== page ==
I've led peer learning sessions, group projects, and indeed student organizations. I've lobbied State Congressmen and Senators, aided business owners in making their establishments environmentally friendly, judged robotics competitions, wrestled at the state varsity level, written published columns and poetry, acted in more than a dozen plays, and delivered speeches to audiences in the hundreds. But none of those things make me a tutor.
Merriam-Webster defines a tutor as "a person charged with the instruction and guidance of another." I have instructed, and I have guided. I've had the privilege of being instructed by masters in their fields: in choral performance, in physics, even in trading financial derivatives on stock options. I've seen how they work, how they inspire, what traits and manners raise a student to new heights of curious inquiry and delighted motivation.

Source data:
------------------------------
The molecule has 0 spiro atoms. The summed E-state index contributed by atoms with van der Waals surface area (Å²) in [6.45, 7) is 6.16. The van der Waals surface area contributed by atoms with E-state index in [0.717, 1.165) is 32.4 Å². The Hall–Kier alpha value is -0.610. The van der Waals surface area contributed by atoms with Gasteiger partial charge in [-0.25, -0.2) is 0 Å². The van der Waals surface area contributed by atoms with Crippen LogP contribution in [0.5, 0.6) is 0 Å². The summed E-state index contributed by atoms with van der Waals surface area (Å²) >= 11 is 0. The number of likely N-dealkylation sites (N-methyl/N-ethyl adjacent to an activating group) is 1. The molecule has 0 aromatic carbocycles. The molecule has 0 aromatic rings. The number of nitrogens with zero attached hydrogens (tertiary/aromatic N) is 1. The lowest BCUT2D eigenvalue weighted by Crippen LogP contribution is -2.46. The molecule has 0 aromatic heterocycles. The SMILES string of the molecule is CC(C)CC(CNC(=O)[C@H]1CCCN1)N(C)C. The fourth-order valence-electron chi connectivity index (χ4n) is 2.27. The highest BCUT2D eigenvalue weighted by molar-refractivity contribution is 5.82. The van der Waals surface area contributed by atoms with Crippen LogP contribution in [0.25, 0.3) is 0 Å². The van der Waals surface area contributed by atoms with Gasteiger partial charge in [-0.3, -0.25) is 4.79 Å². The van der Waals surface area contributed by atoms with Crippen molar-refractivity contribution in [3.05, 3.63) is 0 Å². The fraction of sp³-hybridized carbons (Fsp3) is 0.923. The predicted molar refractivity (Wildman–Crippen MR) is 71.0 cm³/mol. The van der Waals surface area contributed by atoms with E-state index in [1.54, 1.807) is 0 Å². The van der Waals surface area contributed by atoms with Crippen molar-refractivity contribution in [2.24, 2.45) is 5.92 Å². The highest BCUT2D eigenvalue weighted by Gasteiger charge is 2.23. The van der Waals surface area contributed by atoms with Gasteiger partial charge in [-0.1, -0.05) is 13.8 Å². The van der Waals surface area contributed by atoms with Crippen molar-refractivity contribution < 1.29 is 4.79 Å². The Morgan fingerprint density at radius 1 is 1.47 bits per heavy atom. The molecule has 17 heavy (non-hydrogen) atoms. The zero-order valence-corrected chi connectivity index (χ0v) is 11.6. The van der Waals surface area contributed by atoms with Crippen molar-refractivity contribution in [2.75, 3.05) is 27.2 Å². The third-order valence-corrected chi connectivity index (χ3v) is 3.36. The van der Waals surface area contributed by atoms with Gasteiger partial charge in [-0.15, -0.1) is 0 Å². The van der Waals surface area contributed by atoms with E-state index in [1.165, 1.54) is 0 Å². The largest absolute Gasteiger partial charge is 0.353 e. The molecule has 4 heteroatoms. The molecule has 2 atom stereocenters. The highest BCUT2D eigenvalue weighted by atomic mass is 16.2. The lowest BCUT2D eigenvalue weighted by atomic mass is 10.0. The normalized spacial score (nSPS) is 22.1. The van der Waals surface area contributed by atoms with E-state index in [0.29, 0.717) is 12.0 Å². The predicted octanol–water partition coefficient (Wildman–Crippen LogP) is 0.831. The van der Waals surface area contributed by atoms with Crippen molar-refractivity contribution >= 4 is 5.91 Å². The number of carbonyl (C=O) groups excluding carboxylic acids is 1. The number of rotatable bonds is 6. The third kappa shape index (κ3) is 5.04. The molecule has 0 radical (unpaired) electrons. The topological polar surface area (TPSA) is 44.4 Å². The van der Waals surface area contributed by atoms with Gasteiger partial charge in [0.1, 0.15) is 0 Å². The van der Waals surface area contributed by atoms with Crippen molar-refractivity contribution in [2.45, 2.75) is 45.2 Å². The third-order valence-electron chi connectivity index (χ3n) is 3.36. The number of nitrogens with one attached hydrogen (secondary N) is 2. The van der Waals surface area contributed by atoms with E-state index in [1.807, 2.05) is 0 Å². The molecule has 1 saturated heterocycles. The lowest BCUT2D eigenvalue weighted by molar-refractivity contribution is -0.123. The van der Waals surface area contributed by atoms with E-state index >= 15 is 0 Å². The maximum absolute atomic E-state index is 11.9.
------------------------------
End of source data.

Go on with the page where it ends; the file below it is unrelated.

I believe that tutoring is a form of friendship. When I have tutored in the past, it has been as much about learning what those I work with value as their knowledge. Often, the issue is disconnect between the knowledge they seek and the goals they have for themselves. But guidance is about bridging that gap: helping people to discover that knowledge is not just a kind of power but indeed a kind of freedom. Whatever their goals, knowledge will aid the pursuit of them. And knowledge will in time inform their very valuations, and indeed their goals.
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